Judge Glenn Berman properly ordered M.B.’s full name and address to be disclosed to the defense team, so they could prepare to cross-examine him. But the judge also ruled that M.B. would not be publicly identified, and that his face would not be photographed at the trial, which was broadcast live. The media respected that order. M.B. is still just M.B. in the press, and his overwhelming fear of exposure, presumably, did not come to pass. That should be a relief to the rest of us as well: It would have been a terrible irony if M.B.’s privacy had been invaded in the service of prosecuting Ravi for invading the privacy of M.B. and Clementi.
As for the Sandusky witnesses, Judge Cleland said he hoped the media would respect its usual custom of protecting the privacy of alleged victims. I hope so, too. But the judge should have done more for them. In today’s Google-able world, named victims carry their victimhood with them online forever. It becomes not just one fact about them, but the central fact that anyone who searches for them on the Web will find.
That kind of exposure and notoriety is its own kind of harm. The U.S. Court of Appeals for the 11th Circuit recognized the dilemma for alleged victims in a recent ruling about four women who’d been filmed by the Girls Gone Wild franchise when they were below the age of consent. The women wanted to sue for emotional distress, but they argued that if they did so under their own names they’d be permanently identified with the videos online, like another woman who sued Girls Gone Wild and has now been tagged by name as a “breast flasher” on the Internet Movie Database. The 11th Circuit listened, and let these four women proceed as B., J., S., and V.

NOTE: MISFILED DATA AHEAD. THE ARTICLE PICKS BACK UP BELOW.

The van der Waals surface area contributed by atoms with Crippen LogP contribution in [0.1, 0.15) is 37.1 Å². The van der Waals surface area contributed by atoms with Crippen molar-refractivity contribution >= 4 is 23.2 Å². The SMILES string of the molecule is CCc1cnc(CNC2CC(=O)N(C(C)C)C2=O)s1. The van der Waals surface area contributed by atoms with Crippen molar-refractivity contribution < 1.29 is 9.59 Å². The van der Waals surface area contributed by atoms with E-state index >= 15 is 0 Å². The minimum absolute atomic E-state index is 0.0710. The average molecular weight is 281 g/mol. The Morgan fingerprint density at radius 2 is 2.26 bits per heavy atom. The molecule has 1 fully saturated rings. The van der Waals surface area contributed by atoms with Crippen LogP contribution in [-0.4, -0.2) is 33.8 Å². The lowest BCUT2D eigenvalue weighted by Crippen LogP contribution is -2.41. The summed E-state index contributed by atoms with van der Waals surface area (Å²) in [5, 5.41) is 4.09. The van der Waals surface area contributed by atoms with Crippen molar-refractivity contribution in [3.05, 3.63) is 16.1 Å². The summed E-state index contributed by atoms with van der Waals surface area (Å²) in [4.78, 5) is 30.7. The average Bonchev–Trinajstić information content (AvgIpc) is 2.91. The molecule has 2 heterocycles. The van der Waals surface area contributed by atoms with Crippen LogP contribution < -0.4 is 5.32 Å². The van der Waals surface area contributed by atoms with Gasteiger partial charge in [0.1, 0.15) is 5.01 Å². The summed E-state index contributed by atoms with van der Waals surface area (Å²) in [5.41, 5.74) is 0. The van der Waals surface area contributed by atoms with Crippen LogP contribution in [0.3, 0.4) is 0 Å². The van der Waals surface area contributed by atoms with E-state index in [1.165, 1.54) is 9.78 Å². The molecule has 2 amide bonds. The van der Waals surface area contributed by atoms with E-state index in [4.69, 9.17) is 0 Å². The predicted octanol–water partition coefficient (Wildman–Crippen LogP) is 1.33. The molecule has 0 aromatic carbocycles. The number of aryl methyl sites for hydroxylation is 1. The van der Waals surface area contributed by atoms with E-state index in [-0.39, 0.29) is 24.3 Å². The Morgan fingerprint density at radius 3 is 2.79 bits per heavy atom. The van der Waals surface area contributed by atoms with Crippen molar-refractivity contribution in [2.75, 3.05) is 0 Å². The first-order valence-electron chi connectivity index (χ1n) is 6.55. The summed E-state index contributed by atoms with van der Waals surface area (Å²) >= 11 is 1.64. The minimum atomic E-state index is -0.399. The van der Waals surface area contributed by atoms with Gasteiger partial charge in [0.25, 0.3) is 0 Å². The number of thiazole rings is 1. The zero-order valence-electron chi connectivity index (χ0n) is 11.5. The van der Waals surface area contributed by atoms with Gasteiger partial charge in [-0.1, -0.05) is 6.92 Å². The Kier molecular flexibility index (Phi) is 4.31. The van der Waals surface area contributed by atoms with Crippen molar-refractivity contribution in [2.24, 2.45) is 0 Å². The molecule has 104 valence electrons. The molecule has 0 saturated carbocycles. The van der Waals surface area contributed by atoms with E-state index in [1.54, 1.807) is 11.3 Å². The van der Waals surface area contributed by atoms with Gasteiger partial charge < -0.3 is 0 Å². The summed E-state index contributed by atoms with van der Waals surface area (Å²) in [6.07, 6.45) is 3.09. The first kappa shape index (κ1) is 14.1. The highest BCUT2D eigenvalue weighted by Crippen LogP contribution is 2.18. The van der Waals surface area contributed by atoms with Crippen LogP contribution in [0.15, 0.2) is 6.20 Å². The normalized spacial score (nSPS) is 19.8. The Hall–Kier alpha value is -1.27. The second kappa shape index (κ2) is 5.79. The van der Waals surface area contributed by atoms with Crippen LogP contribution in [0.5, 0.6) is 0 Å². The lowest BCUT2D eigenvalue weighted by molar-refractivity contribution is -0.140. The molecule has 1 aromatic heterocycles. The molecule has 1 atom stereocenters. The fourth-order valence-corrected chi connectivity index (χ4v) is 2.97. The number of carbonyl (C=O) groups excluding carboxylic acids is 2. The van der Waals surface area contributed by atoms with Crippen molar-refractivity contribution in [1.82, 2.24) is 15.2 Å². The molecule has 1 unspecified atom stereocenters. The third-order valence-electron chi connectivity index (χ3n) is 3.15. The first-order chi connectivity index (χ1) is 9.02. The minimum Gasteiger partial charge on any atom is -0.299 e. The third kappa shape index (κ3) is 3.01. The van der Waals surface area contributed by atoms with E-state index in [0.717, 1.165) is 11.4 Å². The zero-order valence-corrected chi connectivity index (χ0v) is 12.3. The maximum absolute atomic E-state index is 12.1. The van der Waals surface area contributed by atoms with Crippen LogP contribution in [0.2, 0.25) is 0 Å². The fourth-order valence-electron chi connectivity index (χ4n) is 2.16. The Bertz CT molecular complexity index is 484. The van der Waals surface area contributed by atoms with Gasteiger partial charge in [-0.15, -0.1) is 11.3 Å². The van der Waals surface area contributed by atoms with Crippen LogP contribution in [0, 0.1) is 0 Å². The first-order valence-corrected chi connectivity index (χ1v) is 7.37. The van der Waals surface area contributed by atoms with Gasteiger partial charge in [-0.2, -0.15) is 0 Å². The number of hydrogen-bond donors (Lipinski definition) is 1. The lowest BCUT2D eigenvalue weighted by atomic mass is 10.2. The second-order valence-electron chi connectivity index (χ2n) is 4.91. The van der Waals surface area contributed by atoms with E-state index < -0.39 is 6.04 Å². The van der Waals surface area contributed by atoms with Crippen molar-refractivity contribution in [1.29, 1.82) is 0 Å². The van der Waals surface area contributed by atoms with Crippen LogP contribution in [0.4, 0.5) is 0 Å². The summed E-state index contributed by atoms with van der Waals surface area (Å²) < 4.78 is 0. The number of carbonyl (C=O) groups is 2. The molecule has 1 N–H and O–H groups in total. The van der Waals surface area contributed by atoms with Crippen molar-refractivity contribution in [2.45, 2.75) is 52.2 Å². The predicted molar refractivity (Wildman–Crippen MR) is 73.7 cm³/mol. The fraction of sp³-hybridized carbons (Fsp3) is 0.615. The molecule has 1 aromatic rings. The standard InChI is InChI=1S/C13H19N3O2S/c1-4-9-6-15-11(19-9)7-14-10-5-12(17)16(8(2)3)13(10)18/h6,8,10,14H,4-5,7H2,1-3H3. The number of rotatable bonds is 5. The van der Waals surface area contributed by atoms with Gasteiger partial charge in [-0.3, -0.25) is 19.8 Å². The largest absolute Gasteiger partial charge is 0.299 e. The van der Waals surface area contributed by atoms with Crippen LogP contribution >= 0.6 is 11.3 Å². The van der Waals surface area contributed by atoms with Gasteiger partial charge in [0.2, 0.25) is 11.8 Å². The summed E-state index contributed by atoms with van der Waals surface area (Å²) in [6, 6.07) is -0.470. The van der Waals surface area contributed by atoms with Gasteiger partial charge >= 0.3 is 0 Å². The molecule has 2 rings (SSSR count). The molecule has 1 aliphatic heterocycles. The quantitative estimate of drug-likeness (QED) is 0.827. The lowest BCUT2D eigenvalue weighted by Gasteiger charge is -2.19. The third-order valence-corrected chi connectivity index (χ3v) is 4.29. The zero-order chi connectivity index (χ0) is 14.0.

In criminal cases, it’s not entirely clear how much anonymity is allowed by the Constitution. In 1968, the Supreme Court ruled that the defendant’s right to confront his accusers was violated when a trial court wouldn’t let his lawyer ask a witness’s real name. The justices, though, said that the result could have been different if there’d been an important government purpose for withholding the information. Since then, complete anonymity in court has been rare—mostly restricted to cases in which a witness legitimately fears for his safety, or there’s a national security interest at stake. That’s as it should be. But as Judge Berman’s order about M.B. shows, courts can show sensitivity toward disclosure without imposing complete anonymity. If Pennsylvania law doesn’t allow for such a compromise, then the appeals courts or the legislature should fix that. We ask a lot of alleged sexual abuse victims when they testify. If they want to shield themselves from the eternal “Sandusky victim” Google search, the courts should figure out how to respect their wishes.
Emily Bazelon is a Slate senior editor and writes about law, family, and kids. Her forthcoming book, Sticks and Stones: Defeating the Culture of Bullying and Rediscovering the Power of Empathy and Character. Find her at email@example.com or on Facebook or Twitter.